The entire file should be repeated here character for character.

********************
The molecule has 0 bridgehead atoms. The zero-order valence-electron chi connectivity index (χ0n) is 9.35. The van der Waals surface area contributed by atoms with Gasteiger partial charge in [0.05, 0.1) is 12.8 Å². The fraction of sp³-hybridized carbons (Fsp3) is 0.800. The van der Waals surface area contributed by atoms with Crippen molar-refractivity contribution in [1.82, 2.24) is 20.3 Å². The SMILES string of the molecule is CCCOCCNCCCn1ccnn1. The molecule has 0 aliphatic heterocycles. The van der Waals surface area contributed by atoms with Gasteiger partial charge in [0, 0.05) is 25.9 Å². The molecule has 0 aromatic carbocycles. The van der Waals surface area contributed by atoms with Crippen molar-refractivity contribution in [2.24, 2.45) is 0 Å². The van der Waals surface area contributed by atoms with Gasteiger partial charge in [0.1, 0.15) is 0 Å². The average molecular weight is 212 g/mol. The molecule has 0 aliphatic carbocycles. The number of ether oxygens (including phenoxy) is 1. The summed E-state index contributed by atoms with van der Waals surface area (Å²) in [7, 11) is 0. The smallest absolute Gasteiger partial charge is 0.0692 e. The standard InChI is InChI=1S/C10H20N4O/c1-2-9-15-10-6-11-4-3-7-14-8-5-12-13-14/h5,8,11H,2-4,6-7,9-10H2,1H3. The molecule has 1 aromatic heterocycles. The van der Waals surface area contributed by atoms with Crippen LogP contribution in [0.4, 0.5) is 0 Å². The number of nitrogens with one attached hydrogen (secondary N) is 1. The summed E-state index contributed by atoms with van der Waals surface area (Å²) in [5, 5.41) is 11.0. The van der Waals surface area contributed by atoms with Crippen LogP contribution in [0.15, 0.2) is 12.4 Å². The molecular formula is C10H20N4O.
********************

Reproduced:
The molecule has 0 bridgehead atoms. The zero-order valence-electron chi connectivity index (χ0n) is 9.35. The van der Waals surface area contributed by atoms with Gasteiger partial charge in [0.05, 0.1) is 12.8 Å². The fraction of sp³-hybridized carbons (Fsp3) is 0.800. The van der Waals surface area contributed by atoms with Crippen molar-refractivity contribution in [1.82, 2.24) is 20.3 Å². The SMILES string of the molecule is CCCOCCNCCCn1ccnn1. The molecule has 0 aliphatic heterocycles. The van der Waals surface area contributed by atoms with Gasteiger partial charge in [0, 0.05) is 25.9 Å². The molecule has 0 aromatic carbocycles. The van der Waals surface area contributed by atoms with Crippen molar-refractivity contribution in [2.24, 2.45) is 0 Å². The van der Waals surface area contributed by atoms with Gasteiger partial charge in [0.1, 0.15) is 0 Å². The average molecular weight is 212 g/mol. The molecule has 0 aliphatic carbocycles. The number of ether oxygens (including phenoxy) is 1. The summed E-state index contributed by atoms with van der Waals surface area (Å²) in [7, 11) is 0. The smallest absolute Gasteiger partial charge is 0.0692 e. The standard InChI is InChI=1S/C10H20N4O/c1-2-9-15-10-6-11-4-3-7-14-8-5-12-13-14/h5,8,11H,2-4,6-7,9-10H2,1H3. The molecule has 1 aromatic heterocycles. The van der Waals surface area contributed by atoms with Crippen LogP contribution in [0.4, 0.5) is 0 Å². The number of nitrogens with one attached hydrogen (secondary N) is 1. The summed E-state index contributed by atoms with van der Waals surface area (Å²) in [5, 5.41) is 11.0. The van der Waals surface area contributed by atoms with Crippen LogP contribution in [0.15, 0.2) is 12.4 Å². The molecular formula is C10H20N4O.